Once Cleo and her maid return to her apartment, what we had suspected to be true becomes clear. swingNobody knows the gravity of Cleo’s illness and she doesn’t tell them because they don’t take her seriously. Her rich boyfriend stops by (played by José Luis de Vilallonga who you may recognize as the man Holly Golightly almost marries in Breakfast at Tiffany’s) and flatters her, calls her “his pearl,” but seems unconcerned that she is not feeling well. Her songwriters come and make fun of her for being sick, clearly they believe Cleo to be spoiled and frivolous. I mean, come on, she has a swing in her bedroom. A swing.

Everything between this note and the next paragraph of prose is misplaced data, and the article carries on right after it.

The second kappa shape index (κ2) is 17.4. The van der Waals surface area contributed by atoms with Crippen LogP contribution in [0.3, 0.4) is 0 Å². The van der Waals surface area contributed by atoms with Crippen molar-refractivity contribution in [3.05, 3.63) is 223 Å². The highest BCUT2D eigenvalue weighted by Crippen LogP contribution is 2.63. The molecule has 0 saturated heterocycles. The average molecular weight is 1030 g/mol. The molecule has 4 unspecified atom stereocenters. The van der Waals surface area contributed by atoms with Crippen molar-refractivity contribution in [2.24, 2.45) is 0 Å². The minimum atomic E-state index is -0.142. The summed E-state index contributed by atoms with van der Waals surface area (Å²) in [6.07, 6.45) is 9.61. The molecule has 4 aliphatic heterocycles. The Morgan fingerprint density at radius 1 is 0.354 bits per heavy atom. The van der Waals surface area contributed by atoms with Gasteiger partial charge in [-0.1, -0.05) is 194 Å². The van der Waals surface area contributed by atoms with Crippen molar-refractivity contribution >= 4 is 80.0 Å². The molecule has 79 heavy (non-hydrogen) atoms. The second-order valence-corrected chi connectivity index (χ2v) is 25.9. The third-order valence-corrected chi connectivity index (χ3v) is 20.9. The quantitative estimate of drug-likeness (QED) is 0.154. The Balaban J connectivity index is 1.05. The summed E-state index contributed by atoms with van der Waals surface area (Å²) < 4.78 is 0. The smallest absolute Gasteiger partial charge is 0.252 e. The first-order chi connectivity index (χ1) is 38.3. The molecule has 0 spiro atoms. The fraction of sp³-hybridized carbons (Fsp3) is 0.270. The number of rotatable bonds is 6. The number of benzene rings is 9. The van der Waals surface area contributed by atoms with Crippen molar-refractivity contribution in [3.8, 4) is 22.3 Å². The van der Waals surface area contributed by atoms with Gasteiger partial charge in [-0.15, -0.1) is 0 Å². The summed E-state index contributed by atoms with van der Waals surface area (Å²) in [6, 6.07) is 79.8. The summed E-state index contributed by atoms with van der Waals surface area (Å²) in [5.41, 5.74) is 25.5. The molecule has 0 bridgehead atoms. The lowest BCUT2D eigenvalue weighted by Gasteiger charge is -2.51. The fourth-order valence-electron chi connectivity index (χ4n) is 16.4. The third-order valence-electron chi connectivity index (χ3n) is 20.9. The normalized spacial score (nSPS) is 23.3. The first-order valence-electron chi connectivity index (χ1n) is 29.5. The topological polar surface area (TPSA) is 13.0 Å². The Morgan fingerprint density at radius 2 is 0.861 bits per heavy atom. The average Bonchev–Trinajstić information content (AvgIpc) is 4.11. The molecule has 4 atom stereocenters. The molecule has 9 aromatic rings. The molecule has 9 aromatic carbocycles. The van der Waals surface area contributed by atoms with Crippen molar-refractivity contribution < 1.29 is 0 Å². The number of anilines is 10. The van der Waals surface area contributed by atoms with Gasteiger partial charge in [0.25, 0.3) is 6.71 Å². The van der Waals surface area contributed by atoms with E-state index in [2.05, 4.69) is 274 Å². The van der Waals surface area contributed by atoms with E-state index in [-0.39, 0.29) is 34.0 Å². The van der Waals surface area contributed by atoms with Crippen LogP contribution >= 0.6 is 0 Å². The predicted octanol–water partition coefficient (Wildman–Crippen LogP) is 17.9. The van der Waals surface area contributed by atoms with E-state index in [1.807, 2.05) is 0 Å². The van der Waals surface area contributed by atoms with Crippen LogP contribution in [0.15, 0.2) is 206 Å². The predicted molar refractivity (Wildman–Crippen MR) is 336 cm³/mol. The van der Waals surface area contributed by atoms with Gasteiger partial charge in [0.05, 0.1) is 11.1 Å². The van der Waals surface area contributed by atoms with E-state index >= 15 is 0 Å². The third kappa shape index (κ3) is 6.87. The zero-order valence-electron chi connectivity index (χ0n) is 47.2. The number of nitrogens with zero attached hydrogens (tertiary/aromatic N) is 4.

But then, in an emotional moment Cleo sings the affecting song “Sans Toi” (Without You) and it hits a little too close to home. In a fit of emotion, she pulls the crazy wig from her head (it’s a wig?!), puts on a black dress and hits the Parisian streets again. Even though Cleo is more beautiful now, with her platinum hair in a smart cut, her black dress with the pleats, the emotions are different. You feel her tension and her isolation as she walks the streets. She seeks out an old friend to confide in, and then eventually ends up in the park where she meets a soldier who is about to ship off to fight in the Algerian war. (If there are any other French New Wave geeks out there, you may enjoy the short little film she watches with her friend that stars Jean-Luc Goddard and Anna Karina. If you don’t know who those 2 people are, you may wonder what the point of the weird little short film is. What’s the point? Who knows, I don’t, watch and let’s discuss)